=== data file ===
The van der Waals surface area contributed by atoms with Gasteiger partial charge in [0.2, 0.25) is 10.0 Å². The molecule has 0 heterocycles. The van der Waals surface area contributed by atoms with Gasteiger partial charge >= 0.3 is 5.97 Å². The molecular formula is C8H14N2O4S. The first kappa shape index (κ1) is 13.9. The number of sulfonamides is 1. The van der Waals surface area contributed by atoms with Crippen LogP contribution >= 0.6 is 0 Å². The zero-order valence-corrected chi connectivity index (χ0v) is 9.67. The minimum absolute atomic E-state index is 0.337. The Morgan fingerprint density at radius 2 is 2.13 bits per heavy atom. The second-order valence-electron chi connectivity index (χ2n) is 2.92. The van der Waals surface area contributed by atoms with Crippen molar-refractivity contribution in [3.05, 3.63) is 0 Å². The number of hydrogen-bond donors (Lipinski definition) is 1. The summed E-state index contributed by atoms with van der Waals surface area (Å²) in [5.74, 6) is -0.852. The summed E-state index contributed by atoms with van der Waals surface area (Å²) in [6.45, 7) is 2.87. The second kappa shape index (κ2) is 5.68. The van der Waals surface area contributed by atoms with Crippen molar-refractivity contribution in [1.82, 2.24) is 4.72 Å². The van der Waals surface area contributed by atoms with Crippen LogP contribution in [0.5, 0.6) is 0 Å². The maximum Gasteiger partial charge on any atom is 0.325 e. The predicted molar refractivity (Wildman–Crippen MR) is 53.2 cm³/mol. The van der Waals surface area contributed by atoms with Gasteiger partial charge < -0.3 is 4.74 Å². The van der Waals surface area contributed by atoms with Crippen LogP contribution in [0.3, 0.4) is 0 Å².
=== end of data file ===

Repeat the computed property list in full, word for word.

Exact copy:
The van der Waals surface area contributed by atoms with Gasteiger partial charge in [0.2, 0.25) is 10.0 Å². The molecule has 0 heterocycles. The van der Waals surface area contributed by atoms with Gasteiger partial charge >= 0.3 is 5.97 Å². The molecular formula is C8H14N2O4S. The first kappa shape index (κ1) is 13.9. The number of sulfonamides is 1. The van der Waals surface area contributed by atoms with Crippen LogP contribution >= 0.6 is 0 Å². The zero-order valence-corrected chi connectivity index (χ0v) is 9.67. The minimum absolute atomic E-state index is 0.337. The Morgan fingerprint density at radius 2 is 2.13 bits per heavy atom. The second-order valence-electron chi connectivity index (χ2n) is 2.92. The van der Waals surface area contributed by atoms with Crippen molar-refractivity contribution in [3.05, 3.63) is 0 Å². The number of hydrogen-bond donors (Lipinski definition) is 1. The summed E-state index contributed by atoms with van der Waals surface area (Å²) in [5.74, 6) is -0.852. The summed E-state index contributed by atoms with van der Waals surface area (Å²) in [6.45, 7) is 2.87. The second kappa shape index (κ2) is 5.68. The van der Waals surface area contributed by atoms with Crippen molar-refractivity contribution in [1.82, 2.24) is 4.72 Å². The van der Waals surface area contributed by atoms with Crippen LogP contribution in [0.5, 0.6) is 0 Å². The maximum Gasteiger partial charge on any atom is 0.325 e. The predicted molar refractivity (Wildman–Crippen MR) is 53.2 cm³/mol. The van der Waals surface area contributed by atoms with Gasteiger partial charge < -0.3 is 4.74 Å². The van der Waals surface area contributed by atoms with Crippen LogP contribution in [0.3, 0.4) is 0 Å².